In my last post I wrote about some things you should consider before having sex. I included things like knowing your body, understanding/acquiring birth control, getting tested, and figuring out if you even want to have sex. If you missed the post, it’s anchored over at the right. You can also click here!
As a continuation to that I wanted to write about some things to know as you’re actually getting ready to have intercourse for the first time. Things to consider, how to prepare, what to expect, and what to do afterwards.
Once you know that you’re ready to have sex and you’re prepared to have sex, it can be a bit of a stressor. The stress of knowing you might have sex sometime soon might make the actually having sex more difficult, if your body isn’t in the right state to get aroused. That’s why I think it’s a great idea to not plan a moment in which you’ll have sex for the first time, if you can help it. Some people who still live at home or have roommates might have a harder time with this, and might need to plan in order to find a moment alone.
As an example, I think it would be more natural and less stressful to let the sex happen progressively, within your natural swing of things. You’re making out, you’re having oral sex or mutual masturbation, and then you decide you want to have intercourse. This is in place of “wanna have sex now?” The awkward fumbling of half-erection and spread legs. Find a nice comfortable place where you don’t feel like you have to have sex right then, but the option is there if you chose it.
Okay, does it hurt?
Let’s just get into the real thick of what people want to know. Does sex hurt the first time? There are a lot of factors that go into answer this question, though it is mainly directed towards women who are about to have penetrative intercourse. Why?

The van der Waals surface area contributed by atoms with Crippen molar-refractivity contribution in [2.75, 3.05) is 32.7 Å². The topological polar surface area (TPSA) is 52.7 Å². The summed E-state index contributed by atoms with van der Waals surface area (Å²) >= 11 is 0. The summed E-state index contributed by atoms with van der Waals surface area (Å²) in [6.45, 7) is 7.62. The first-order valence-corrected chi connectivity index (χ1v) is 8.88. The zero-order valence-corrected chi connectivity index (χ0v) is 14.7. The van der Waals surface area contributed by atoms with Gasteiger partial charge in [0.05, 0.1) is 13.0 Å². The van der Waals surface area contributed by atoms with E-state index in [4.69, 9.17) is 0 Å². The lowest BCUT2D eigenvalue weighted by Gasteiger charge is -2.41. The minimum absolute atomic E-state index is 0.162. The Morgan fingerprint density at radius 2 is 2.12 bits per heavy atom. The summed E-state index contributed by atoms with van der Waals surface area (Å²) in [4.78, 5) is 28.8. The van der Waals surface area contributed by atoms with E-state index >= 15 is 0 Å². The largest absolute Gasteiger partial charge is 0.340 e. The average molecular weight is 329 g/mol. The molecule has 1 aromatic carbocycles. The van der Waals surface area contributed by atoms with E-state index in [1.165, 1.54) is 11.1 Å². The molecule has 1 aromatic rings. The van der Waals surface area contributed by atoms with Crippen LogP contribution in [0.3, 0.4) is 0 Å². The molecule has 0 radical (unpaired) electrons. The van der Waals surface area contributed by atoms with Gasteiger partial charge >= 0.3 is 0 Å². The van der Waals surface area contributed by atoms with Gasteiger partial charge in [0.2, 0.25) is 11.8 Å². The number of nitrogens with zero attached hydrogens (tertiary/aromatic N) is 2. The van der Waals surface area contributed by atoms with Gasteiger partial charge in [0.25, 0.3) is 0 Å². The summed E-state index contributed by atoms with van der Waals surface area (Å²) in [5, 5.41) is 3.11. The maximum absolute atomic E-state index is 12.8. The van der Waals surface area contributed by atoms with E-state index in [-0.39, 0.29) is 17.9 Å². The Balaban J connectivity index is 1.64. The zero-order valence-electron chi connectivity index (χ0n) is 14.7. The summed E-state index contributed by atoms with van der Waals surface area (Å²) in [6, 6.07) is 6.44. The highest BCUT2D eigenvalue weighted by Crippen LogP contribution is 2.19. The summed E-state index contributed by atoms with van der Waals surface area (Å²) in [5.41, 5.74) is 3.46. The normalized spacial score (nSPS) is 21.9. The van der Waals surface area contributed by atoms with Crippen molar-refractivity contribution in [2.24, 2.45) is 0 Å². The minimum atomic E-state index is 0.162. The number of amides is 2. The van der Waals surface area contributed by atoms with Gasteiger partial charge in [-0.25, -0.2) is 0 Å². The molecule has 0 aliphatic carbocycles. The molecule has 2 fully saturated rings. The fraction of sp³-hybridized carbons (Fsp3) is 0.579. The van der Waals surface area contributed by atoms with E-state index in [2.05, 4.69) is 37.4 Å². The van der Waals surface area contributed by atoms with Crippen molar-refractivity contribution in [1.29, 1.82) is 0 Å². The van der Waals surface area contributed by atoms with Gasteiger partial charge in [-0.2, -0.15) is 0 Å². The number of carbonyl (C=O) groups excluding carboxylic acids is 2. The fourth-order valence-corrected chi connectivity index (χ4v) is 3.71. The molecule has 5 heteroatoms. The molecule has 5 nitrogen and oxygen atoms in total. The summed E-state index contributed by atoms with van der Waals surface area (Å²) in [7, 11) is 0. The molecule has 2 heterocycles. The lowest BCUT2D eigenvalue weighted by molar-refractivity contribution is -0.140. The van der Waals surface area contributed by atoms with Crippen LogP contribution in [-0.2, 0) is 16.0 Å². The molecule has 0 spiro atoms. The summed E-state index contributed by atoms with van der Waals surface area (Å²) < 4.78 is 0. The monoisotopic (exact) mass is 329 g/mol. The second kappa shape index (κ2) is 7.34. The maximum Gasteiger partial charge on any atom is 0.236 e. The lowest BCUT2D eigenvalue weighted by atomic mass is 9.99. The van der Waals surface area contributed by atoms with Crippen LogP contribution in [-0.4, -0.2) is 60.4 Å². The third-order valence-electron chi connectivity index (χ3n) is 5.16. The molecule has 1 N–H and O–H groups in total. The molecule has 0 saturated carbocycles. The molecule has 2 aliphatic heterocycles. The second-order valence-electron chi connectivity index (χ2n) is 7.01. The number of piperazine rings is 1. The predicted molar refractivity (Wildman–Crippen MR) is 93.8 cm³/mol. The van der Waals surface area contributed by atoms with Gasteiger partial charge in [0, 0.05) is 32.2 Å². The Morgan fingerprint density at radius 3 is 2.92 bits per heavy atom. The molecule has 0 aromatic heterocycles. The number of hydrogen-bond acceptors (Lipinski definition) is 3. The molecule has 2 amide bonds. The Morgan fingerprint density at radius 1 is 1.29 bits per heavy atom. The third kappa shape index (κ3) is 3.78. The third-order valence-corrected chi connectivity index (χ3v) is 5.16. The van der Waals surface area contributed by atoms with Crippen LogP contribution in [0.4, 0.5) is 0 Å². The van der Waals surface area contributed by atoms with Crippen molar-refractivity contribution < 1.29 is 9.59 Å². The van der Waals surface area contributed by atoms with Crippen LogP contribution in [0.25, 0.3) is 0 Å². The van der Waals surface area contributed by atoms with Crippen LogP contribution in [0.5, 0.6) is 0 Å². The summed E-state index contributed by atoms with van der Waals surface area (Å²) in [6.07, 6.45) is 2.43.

The hymen – If you still have your hymen you may experience some pain as something passes through it. This is where the term “popping your cherry” comes from. It can be painful, and you may experience some bleeding. Many people stretch their hymen before having sex, and this may not be an issue. Some people may have their hymen but might not experience any pain or bleeding at all. If you want to know if your hymen is still intact, look at images of different types of hymens as you look at yourself with a mirror. Some people choose to break through the hymen prior to intercourse in an attempt to make intercourse easier the first time.
Arousal – As I hinted at earlier, your body needs to be able to become aroused in order to have sex. The more nervous or stressed you are, the more difficult this may become. For the ladies, the vagina will expand and lubricate, making penetration much easier. And for men, of course, the penis will become erect, a necessity in being able to penetrate. If the vagina does not become aroused, you may be stretching things out with penetration before they are ready, and you may experience a “rubbed raw” feeling from things being too dry. Some people do get wetter than others, and added lubrication is always a bonus. Keep a bottle of lubrication with you to help things go along more smoothly.